Friday, October 22, 2010

"Progressive, rational, independent"... and wrong

Tony Smith (who "holds a PhD in political science. He has taught at several universities including the University of Sydney"), in the October 15 edition of Eureka Street writes a piece about the religious beliefs of New South Wales Premier, Kristina Keneally. I wouldn't know Ms Keneally from Eve, so what I say here is no reflection on her. It is a reflection, rather of Dr Smith's praise for a kind of "Catholicism" which has one main fault: it isn't Catholic.

Dr Smith says that "Keneally's faith makes an interesting study". He contrasts her "Catholicism" with Tony Abbott's "great enthusiasm for Catholic orthodoxy" (although, it should be said, for all that "enthusiasm", Mr Abbot is no less of a politician than Ms Keneally). He writes that "by contrast Premier Keneally represents a growingly assertive Catholicism which might be described as progressive, rational and independent".

So, what are these "progressive, rational and independant" beliefs? Let's look at them (please note, I am commenting on Dr Smith's assessment of what comprises "progressive, rational and independant" beliefs - I am not judging Ms Keneally's faith):

1) "Keneally has stated plainly her belief that Catholic women should not be excluded from ordination." Progressive? Depends what you mean by "progress", I guess. Rational? Depends what your premises are. Independant? Independant of the Catholic Magisterium, that's for sure.

2) "In explaining her decision to support a bill to remove anomalies from the Adoption Act so that same sex couples would be eligible to adopt, Keneally noted the importance of allowing all MPs a 'conscience vote'. She described how her conscience was informed by Catholic teaching about the 'primacy' of conscience and the importance of actively developing the conscience." Is the example here her ideas about "same sex adoption" or her ideas about what "primacy of conscience" might mean? If in regard to "same sex-adoption", again it depends on what you call "progress" and what your premises are. In regard to "primacy of conscience" this isn't an accurate application of the doctrine.

Dr Smith says that "Keneally has not compromised her religious faith". Fair enough. But if what Dr Smith says is true, her witness to her faith cannot be held up as a shining example for Catholics to follow. (Not that I am saying that Mr Abbott's example can be). It is possible to be "progressive, rational and independant" AND wrong at the same time.

7 Comments:

At Friday, October 22, 2010 9:20:00 pm , Anonymous matthias said...

Schutz,we have had to out up with thsi type of crap in protestantism for along time. Look at St michaels uniting and the psychobabble that is pedalled from there. appeals to people's belief that sin is really negative thinking,God is fun Guy and that tolerance replaces the Ten Commandments

 
At Friday, October 22, 2010 9:25:00 pm , Anonymous Schütz said...

Yes, and this is just another version of "protest-ism" - only it goes under the name of "dissent".

 
At Saturday, October 23, 2010 11:55:00 am , Anonymous Christine said...

As a Catholic, she must be open – genuinely open – to being taught by George Pell.

I get this. I really do. But I'm with Matthias and David on this one.

I saw only too well what "progressive" Christianity wrought in the ELCA, which once held the beliefs common to all Lutherans.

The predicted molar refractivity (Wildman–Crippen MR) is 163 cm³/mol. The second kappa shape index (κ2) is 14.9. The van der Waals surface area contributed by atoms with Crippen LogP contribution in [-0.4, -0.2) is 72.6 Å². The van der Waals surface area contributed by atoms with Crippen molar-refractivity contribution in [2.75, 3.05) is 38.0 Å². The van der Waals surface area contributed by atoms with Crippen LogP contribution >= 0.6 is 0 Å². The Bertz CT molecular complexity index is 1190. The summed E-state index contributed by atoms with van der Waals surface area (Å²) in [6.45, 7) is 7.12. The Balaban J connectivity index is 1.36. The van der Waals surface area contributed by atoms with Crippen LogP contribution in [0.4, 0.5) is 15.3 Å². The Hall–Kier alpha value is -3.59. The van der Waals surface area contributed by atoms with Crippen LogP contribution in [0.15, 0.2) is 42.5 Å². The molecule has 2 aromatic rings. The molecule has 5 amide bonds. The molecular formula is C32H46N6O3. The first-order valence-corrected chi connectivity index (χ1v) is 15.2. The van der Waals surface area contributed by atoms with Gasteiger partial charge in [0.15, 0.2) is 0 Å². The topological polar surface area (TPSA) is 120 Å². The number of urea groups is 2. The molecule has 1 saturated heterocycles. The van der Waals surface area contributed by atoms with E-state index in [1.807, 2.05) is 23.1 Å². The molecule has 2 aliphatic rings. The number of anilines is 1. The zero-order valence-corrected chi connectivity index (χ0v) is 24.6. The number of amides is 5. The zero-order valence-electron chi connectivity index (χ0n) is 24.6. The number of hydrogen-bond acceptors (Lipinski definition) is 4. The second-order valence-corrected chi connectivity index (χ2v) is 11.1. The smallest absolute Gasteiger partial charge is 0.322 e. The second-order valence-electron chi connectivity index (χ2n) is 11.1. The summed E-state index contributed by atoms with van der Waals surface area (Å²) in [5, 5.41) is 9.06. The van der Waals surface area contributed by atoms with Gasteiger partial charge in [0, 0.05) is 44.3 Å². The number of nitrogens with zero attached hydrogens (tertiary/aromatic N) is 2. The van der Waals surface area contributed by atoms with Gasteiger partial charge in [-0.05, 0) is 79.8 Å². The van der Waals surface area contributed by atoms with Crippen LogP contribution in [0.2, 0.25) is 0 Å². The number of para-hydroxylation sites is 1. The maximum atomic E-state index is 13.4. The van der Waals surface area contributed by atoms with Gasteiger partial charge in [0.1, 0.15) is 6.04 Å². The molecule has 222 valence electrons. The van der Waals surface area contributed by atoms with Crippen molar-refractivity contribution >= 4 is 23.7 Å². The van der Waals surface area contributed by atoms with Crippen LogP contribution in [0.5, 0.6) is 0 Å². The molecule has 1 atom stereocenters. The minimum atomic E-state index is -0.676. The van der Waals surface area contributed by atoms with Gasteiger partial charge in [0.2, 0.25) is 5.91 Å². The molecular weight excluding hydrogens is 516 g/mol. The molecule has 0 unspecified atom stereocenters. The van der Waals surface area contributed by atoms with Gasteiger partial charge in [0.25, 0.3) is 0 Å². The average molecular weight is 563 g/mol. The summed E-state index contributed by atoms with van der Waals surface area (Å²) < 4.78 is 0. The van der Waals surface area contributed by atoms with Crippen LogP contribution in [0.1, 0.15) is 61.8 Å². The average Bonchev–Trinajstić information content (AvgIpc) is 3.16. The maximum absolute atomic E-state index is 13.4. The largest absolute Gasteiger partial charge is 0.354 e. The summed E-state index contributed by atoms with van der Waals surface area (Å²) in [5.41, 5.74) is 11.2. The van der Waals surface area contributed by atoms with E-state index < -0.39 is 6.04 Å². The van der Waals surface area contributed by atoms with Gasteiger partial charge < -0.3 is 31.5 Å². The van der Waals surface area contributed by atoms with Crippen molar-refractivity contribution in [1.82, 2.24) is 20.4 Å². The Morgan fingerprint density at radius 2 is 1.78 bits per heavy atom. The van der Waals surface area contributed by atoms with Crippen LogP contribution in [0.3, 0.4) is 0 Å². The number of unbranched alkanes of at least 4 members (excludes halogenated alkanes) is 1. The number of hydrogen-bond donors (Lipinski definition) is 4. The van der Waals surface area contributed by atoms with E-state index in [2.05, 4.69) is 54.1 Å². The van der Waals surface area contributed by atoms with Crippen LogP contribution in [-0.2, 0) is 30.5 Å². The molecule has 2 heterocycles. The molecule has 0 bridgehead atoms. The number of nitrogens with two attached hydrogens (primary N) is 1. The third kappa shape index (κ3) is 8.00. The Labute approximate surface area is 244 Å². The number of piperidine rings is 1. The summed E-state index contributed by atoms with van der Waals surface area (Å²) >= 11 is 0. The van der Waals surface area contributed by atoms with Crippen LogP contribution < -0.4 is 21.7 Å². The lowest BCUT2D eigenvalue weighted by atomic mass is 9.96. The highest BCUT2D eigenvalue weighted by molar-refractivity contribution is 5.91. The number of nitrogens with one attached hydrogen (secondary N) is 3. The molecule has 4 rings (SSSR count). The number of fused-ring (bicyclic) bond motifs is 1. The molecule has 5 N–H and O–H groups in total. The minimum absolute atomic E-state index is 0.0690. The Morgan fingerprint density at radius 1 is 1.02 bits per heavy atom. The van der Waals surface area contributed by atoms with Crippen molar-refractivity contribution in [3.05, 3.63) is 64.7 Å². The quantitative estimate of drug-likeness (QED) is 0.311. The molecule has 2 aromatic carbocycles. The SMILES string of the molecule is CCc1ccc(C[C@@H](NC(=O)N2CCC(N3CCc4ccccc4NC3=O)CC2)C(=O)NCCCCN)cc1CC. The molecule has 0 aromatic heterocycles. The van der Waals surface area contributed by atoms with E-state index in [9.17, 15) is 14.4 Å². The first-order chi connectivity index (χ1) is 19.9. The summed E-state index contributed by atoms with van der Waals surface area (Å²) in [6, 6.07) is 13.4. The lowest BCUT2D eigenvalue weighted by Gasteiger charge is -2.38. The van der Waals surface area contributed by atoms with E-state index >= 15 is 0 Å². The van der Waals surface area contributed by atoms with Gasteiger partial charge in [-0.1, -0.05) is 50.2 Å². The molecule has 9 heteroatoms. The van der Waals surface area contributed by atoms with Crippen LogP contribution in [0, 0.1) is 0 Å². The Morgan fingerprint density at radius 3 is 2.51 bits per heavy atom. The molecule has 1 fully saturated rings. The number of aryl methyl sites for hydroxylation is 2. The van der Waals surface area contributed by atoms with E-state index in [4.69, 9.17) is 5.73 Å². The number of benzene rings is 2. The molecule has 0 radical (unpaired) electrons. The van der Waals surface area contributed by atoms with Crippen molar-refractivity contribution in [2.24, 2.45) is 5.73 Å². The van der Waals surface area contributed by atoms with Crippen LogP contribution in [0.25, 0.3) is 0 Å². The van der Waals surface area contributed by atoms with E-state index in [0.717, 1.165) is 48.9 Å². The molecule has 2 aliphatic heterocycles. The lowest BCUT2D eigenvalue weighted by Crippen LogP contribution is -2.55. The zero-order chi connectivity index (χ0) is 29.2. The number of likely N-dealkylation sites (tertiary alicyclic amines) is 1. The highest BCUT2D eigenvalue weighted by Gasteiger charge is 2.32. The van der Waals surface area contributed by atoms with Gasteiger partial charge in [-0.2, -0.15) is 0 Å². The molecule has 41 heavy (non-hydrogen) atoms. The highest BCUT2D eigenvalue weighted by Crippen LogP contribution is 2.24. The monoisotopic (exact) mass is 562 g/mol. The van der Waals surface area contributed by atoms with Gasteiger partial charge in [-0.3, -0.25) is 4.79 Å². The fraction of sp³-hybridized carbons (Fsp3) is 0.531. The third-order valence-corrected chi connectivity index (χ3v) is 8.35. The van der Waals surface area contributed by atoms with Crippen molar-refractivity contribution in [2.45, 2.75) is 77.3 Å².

It seems as soon as women's ordination comes in a whole host of other situations arise. More than one parishioner left my ELCA parish when they discovered that the money they were putting in the collection plate was funding elective abortions for women clergy. Now, that seems almost old hat as the "progressive" ELCA is busily redefining what it means to be Christian at all.

Nope, I'll put my stake in the historic Christian teaching of Christ the Bridegroom of His Bride, the Church. Which, I think, aligns very much with magisterial teaching.

 
At Monday, October 25, 2010 12:02:00 pm , Anonymous Schütz said...

If being a “magisterial Catholic” means deciding to vote as George Pell suggests she should vote then, no, that is neither positive nor mature.

++George, bless his little pink cotton socks, is not (on his own) the Church's magisterium (although he participates in it). Being a "magisterial Catholic" means accepting the dogma of the Church as defined by the Church's bishops in communion with the Bishop of Rome.

 
At Monday, October 25, 2010 11:31:00 pm , Anonymous Peregrinus said...

++George, bless his little pink cotton socks, is not (on his own) the Church’s magisterium (although he participates in it).

George, as I said explicitly, was mentioned purely as an e.g.

Being a “magisterial Catholic” means accepting the dogma of the Church as defined by the Church’s bishops in communion with the Bishop of Rome.

I look in vain for a defined dogma to the effect that gay people may not adopt children.

 
At Tuesday, October 26, 2010 11:10:00 am , Anonymous Christine said...

I have been thoroughly heartened by the election of Matt Harrison as the President of the LCMS, as it gives a real chance for an authentic historically valid Lutheranism to exist, which can dialogue with the Catholic Church. . . .

David, I couldn't agree more.

Christine

 
At Tuesday, October 26, 2010 11:26:00 pm , Anonymous Gareth said...

Pere: I look in vain for a defined dogma to the effect that gay people may not adopt children.

Gareth: That is a pretty stupid thing to say Pere.

If God has outlayed for us that he finds homosexual acts as being gravely sinful and abominable, it follows that I dont think He would take very kindly to gay adoption or that Catholic dogma would express otherwise.

 

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